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Rebecca Rusch conceived an incredible challenge, as physically demanding as it would be emotionally draining. In 1972, her father died in the Vietnam War after his plane was shot down near the Ho Chi Minh Trail, and Rusch wanted to ride her mountain bike from one end of the trail to the other, visiting her the crash site where her dad perished along the way.
The challenge would involve ludicrous mileage through dense jungle, and required substantial planning to ensure its success. Doing it by bike was just about the most ambitious way of doing it, but would also be the most immersive. As a result, the accompanying film captures an amazing journey, bringing together strangers and cultures into one poignant story.
‘The great thing about Red Bull is that they don’t tell their athletes what to do, they ask us what we want to,’ Rusch explains. ‘I had the idea a few years ago and I went to them without the intention of filming the ride, but as the story unfolded it developed into something bigger. It was supposed to be a short film, but we felt it had to be come a feature piece because the story became so rich. We kept getting better footage and there were important parts that needed telling, it kept growing and evolving along the way.’
The Ho Chi Minh Trail runs through Vietnam, Laos and Cambodia. The network of passages and roads stretches for almost 10,000 miles. It was a support system, something that the Viet Cong used to smuggle manpower and materials during the Vietnam War. The North Vietnamese, trying to unite the country under Communist rule, knew they didn’t have the same military strength as the United States (who were supplying weapons and forces to stop the unification), and so had to resort to this type of guerrilla warfare to level the playing field.
Bikes and elephants were used to carry supplies before the trails were wide enough to use vehicles. When the US implemented choke points to stop the flow, the trail was rerouted to the east, into Laos and Cambodia. If the trail was bombed, it was repaired it as quickly as possible. Half a million bombs were dropped over Southeast Asia during the Vietnam War, and three million Vietnamese were killed. The sheer destruction the trail has played a part in has led to its alternative name: ‘Blood Road’. There are controlled explosions to remove hidden devices that never detonated, but at the current rate of removal, the government are still 100 years away from clearing all remaining mines left after the war.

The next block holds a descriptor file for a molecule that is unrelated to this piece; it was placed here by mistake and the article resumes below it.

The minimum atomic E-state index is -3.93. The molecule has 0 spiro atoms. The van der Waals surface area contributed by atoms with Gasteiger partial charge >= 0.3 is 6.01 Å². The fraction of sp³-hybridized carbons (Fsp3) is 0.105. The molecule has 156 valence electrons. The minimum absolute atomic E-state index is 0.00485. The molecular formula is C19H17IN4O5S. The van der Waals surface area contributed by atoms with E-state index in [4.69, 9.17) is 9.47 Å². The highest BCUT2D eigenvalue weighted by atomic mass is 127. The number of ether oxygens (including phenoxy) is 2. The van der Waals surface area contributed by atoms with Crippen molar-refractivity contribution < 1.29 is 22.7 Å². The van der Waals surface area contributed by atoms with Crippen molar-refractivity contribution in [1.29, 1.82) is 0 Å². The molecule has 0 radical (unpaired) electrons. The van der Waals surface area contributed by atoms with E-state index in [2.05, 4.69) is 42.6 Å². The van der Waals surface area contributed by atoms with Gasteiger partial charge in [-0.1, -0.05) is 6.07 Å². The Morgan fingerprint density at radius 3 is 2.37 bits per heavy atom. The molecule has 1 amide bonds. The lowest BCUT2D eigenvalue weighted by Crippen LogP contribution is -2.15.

Endurance athlete Rusch has tried her hand at most things; whitewater rafting, climbing, cross-country skiing, mountain biking, you name it and there’s a good chance Rusch has not only tried it, but been successful at it. On top of that, she’s also a firefighter in Ketchum, Idaho, where she lives with her husband. According to her mother, Rebecca’s father, Stephen, loved the outdoors just like Rebecca, sharing her wanderlust nature. It was Blood Road that helped address some issues that have been left dormant.
Stephen was a reluctant participant in the Vietnam War, and served as a US Air Force F-4E Phantom pilot during the conflict until his plane was shot down by ground fire near the town of Ta Oy, in southern Laos, when Rebecca was three years old. For years afterwards he was officially missing in action, before the crash site was found and excavated in 2007 and he was identified by his dental records.
‘My family thinks I’m a little bit crazy anyway, but this was very much like opening an old wound. It wasn’t an easy process to go into the memory bank and ask my mum to go into my father’s death.’ Rusch continues, ‘It hasn’t been easy but it’s been a healing process – I found out more about my dad, and why my sister joined the military. It gave me the opportunity to discuss these things. Vietnam veterans tend not to talk about their experiences, never bring them out to examine them, so sharing these stories with them and other family members has been incredibly important.’
The challenge would take nearly a month in total to complete. Rusch decided to do the challenge with a partner in tow. Huyen Nguyen, a Vietnamese competitive biking champion, would provide some local expertise, not to mention a companion for the challenge itself. As a pair, they would cycle together from Ho Chi Minh to Hanoi, stopping off at the crash site on the anniversary of Stephen’s death. Along the way, the pair would learn about each other’s perspectives of the war – with Nguyen’s uncle and father facing American resistance, opposing Rusch’s father.